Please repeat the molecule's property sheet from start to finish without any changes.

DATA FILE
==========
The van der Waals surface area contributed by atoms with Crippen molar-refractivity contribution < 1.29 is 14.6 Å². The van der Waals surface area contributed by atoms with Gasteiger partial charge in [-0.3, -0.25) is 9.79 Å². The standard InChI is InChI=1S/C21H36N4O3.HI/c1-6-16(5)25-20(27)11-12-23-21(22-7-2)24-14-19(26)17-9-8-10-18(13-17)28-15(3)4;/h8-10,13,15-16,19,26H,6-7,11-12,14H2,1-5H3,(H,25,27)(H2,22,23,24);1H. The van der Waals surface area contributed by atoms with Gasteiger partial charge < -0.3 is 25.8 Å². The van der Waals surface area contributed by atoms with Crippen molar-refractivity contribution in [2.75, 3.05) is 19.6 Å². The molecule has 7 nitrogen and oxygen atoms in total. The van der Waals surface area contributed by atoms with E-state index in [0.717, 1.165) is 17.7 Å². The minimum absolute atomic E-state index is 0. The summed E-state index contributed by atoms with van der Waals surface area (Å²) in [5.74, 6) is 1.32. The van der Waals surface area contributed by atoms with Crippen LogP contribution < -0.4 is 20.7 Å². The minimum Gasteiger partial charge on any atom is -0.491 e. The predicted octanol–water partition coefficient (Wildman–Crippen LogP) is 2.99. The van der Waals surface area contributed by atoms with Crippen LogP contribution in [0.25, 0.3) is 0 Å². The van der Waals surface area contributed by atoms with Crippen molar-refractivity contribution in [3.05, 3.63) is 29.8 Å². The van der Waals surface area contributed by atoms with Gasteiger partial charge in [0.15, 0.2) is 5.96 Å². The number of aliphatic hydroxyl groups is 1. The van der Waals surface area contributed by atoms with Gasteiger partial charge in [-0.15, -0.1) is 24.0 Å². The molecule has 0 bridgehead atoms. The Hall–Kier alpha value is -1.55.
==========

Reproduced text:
The van der Waals surface area contributed by atoms with Crippen molar-refractivity contribution < 1.29 is 14.6 Å². The van der Waals surface area contributed by atoms with Gasteiger partial charge in [-0.3, -0.25) is 9.79 Å². The standard InChI is InChI=1S/C21H36N4O3.HI/c1-6-16(5)25-20(27)11-12-23-21(22-7-2)24-14-19(26)17-9-8-10-18(13-17)28-15(3)4;/h8-10,13,15-16,19,26H,6-7,11-12,14H2,1-5H3,(H,25,27)(H2,22,23,24);1H. The van der Waals surface area contributed by atoms with Gasteiger partial charge < -0.3 is 25.8 Å². The van der Waals surface area contributed by atoms with Crippen molar-refractivity contribution in [2.75, 3.05) is 19.6 Å². The molecule has 7 nitrogen and oxygen atoms in total. The van der Waals surface area contributed by atoms with E-state index in [0.717, 1.165) is 17.7 Å². The minimum absolute atomic E-state index is 0. The summed E-state index contributed by atoms with van der Waals surface area (Å²) in [5.74, 6) is 1.32. The van der Waals surface area contributed by atoms with Crippen LogP contribution < -0.4 is 20.7 Å². The minimum Gasteiger partial charge on any atom is -0.491 e. The predicted octanol–water partition coefficient (Wildman–Crippen LogP) is 2.99. The van der Waals surface area contributed by atoms with Crippen LogP contribution in [0.25, 0.3) is 0 Å². The van der Waals surface area contributed by atoms with Crippen molar-refractivity contribution in [3.05, 3.63) is 29.8 Å². The van der Waals surface area contributed by atoms with Gasteiger partial charge in [0.15, 0.2) is 5.96 Å². The number of aliphatic hydroxyl groups is 1. The van der Waals surface area contributed by atoms with Gasteiger partial charge in [-0.15, -0.1) is 24.0 Å². The molecule has 0 bridgehead atoms. The Hall–Kier alpha value is -1.55.